Sky News First Edition – Budget 2022; Childcare

Monday, 28 March 2022

PETER STEFANOVIC, HOST: Joining me live now is Amanda Rishworth, the Shadow Minister for Early Childhood Education. Amanda, before we get to childcare, just a couple of announcements today, the home buyers scheme, you got fuel excise, it’s likely to be cut. We did hear from Jim Chalmers a little bit earlier. But more broadly speaking, what do you make of those changes? Do you support them?

AMANDA RISHWORTH, SHADOW MINISTER FOR EARLY CHILDHOOD EDUCATION AND DEVELOPMENT: Well, we’ll have to have a proper look at the details of each of those. But of course, people are struggling with the cost of petrol at the moment. There’s no doubt about it. And so any relief, of course, is an important thing. But what I’d like to see out of this budget is some long-term thinking. I mean, the cost of living hasn’t just been an issue recently, with the spike of fuel prices. It’s been an ongoing issue that many families have faced, whether that’s energy, whether that’s child care, there’s been a lot of cost-of-living pressures that people have felt for some time. So, what we need from this budget is not just a short term, let’s get us through the next election kind of budget, which is innately timed, but really a long-term plan of how we support the Australian people and as we recover from this pandemic, help with the cost of living, but importantly, get their wages moving again.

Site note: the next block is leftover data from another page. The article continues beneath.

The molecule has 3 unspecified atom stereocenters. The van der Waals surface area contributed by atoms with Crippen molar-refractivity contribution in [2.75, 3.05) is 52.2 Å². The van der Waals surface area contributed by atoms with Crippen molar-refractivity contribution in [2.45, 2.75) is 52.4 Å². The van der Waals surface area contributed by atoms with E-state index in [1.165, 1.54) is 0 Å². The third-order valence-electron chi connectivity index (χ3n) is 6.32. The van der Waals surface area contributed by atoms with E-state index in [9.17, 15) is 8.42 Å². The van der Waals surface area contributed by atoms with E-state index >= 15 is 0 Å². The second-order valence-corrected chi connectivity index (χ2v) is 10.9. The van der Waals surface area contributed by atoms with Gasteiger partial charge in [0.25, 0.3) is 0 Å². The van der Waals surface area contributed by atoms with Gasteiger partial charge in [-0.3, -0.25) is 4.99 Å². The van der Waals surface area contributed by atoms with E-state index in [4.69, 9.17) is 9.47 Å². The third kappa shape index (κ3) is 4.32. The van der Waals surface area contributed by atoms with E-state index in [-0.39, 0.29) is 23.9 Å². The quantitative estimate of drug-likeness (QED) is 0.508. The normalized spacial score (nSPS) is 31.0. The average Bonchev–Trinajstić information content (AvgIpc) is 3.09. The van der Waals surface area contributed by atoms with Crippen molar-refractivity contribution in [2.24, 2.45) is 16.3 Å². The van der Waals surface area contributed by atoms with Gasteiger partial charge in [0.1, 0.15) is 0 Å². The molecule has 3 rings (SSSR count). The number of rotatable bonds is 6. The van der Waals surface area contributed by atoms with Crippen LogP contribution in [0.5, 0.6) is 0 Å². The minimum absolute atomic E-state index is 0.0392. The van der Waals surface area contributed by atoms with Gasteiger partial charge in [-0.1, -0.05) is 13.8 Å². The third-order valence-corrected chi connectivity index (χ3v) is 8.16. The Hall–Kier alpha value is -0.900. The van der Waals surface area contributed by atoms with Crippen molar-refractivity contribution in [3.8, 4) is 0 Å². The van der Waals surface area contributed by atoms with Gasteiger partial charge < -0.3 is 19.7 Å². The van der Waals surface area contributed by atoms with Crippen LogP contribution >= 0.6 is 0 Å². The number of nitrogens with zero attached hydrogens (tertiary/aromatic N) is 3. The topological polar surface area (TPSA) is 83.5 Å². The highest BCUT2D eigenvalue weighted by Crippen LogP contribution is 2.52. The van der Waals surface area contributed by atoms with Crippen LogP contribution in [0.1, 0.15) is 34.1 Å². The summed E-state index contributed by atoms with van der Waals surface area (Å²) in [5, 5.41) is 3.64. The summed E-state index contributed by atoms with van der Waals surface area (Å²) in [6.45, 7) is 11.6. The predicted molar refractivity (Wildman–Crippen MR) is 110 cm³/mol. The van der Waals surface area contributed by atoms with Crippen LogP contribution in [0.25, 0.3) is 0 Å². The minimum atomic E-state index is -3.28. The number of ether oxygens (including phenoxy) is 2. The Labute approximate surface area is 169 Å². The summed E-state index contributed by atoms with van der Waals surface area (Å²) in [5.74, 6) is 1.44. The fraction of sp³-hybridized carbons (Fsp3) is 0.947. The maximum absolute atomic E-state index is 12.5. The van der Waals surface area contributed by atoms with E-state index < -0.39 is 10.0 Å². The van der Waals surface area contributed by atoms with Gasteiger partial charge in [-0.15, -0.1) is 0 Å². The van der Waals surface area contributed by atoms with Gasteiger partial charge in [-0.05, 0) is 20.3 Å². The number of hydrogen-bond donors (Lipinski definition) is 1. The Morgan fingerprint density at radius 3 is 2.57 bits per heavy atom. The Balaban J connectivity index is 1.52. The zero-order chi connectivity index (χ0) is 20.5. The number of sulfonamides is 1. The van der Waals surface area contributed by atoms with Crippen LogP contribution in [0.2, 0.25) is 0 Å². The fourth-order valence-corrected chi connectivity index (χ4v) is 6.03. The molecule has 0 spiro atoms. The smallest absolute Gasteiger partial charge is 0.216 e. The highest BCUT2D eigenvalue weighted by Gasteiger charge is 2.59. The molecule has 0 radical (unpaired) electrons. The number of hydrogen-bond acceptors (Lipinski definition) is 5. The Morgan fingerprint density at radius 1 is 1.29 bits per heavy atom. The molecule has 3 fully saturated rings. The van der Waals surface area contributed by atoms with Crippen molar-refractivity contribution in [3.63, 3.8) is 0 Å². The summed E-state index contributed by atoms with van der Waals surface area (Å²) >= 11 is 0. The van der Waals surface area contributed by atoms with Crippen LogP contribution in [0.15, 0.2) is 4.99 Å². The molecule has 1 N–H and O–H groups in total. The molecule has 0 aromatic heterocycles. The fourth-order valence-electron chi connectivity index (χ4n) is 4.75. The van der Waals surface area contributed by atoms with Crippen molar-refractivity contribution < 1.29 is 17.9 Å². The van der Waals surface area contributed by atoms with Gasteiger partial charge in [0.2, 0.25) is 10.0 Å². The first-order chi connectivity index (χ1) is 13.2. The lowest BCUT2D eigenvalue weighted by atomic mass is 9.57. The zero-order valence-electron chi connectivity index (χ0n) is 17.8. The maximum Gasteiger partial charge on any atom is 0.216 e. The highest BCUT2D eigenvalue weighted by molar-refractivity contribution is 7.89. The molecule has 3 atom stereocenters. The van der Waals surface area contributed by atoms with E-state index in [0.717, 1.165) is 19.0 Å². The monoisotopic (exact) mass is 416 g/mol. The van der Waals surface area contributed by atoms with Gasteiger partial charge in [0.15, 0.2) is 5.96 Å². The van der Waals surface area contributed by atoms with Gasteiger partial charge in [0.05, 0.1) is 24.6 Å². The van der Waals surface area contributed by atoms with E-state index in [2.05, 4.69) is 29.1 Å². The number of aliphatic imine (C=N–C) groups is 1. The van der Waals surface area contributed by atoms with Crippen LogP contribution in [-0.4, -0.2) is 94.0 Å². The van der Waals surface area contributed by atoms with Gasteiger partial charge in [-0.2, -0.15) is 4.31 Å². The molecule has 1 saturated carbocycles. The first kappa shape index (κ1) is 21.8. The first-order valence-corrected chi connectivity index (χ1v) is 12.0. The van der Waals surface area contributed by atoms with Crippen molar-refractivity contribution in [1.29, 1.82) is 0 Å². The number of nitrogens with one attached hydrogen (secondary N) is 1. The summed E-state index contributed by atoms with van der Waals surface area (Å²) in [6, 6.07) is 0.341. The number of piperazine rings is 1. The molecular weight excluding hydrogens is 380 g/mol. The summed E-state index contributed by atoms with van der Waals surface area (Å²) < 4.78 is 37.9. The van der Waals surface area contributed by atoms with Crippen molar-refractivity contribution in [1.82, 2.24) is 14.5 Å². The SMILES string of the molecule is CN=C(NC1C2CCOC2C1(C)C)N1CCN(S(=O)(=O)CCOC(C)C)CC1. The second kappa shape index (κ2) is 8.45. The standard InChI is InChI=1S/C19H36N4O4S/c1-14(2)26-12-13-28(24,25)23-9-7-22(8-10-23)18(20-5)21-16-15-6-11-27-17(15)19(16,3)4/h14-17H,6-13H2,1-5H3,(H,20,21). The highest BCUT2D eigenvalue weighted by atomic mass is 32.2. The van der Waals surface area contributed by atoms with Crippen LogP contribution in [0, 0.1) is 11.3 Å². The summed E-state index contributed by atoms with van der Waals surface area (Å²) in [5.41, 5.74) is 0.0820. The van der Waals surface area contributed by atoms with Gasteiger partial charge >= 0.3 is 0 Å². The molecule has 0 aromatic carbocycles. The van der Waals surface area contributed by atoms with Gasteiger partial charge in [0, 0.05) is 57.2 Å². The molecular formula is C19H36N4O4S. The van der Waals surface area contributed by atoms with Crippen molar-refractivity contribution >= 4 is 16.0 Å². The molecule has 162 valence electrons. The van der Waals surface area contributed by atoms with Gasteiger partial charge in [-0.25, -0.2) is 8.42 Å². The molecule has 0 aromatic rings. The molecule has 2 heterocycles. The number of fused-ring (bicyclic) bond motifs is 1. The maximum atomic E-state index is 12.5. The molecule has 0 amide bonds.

STEFANOVIC: Yeah, and the fuel excise the cut there will be six months, it’s only going to save people about $10 for a full tank that’s for 50 liters. And that’s going to take money away from roads and infrastructure, could that be better off spent elsewhere? Because that just seems more symbolic than anything else, even though it’s of marginal help.

RISHWORTH: I’ll have to see the details. We haven’t seen all the details from the government. But what we actually need to see, in this budget is a plan for the future. I mean, this government has been sorely lacking. The last budget was spraying money around to hopefully get through an election with all these discretionary funds that Ministers had to give out their pet projects. I think the government thought they would be in an election before now. They’re now holding on desperate to try and see if they can buy the voters with this next budget. And what I call on the Government is we need to see a long-term plan. How you deal with some of these really big issues in our economy and how you actually grow productivity. We need to grow our economy coming out of COVID, part of that story is growing productivity. And we haven’t really heard a lot from the government talking about that, in recent days. The drops have been about this budget, which we obviously haven’t had some of them confirmed, have all been about kind of getting themselves to the other side of the election.

STEFANOVIC: Okay, government analysis has revealed a 90% childcare subsidy would rack up about $213 billion in childcare spending over the next decade. That’s $63 billion more than current government policies. Is that an expense worth taking?